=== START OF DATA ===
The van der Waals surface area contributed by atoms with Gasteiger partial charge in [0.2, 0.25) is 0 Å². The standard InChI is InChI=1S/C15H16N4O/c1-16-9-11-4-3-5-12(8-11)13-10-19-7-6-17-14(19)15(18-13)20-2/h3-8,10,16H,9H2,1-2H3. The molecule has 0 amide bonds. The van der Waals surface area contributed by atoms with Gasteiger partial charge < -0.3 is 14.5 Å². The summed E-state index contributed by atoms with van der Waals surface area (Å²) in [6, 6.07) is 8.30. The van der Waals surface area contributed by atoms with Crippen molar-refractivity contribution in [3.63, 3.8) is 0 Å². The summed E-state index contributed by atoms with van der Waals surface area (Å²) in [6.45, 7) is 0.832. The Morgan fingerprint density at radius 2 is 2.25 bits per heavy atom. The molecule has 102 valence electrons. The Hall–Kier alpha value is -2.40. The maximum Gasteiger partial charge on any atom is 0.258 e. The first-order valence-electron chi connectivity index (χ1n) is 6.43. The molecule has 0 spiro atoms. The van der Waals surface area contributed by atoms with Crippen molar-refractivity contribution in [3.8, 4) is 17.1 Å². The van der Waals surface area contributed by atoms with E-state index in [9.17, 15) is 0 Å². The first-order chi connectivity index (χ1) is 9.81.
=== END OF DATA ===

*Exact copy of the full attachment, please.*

The van der Waals surface area contributed by atoms with Gasteiger partial charge in [0.2, 0.25) is 0 Å². The standard InChI is InChI=1S/C15H16N4O/c1-16-9-11-4-3-5-12(8-11)13-10-19-7-6-17-14(19)15(18-13)20-2/h3-8,10,16H,9H2,1-2H3. The molecule has 0 amide bonds. The van der Waals surface area contributed by atoms with Gasteiger partial charge < -0.3 is 14.5 Å². The summed E-state index contributed by atoms with van der Waals surface area (Å²) in [6, 6.07) is 8.30. The van der Waals surface area contributed by atoms with Crippen molar-refractivity contribution in [3.63, 3.8) is 0 Å². The summed E-state index contributed by atoms with van der Waals surface area (Å²) in [6.45, 7) is 0.832. The Morgan fingerprint density at radius 2 is 2.25 bits per heavy atom. The molecule has 102 valence electrons. The Hall–Kier alpha value is -2.40. The maximum Gasteiger partial charge on any atom is 0.258 e. The first-order valence-electron chi connectivity index (χ1n) is 6.43. The molecule has 0 spiro atoms. The van der Waals surface area contributed by atoms with Crippen molar-refractivity contribution in [3.8, 4) is 17.1 Å². The van der Waals surface area contributed by atoms with E-state index in [9.17, 15) is 0 Å². The first-order chi connectivity index (χ1) is 9.81.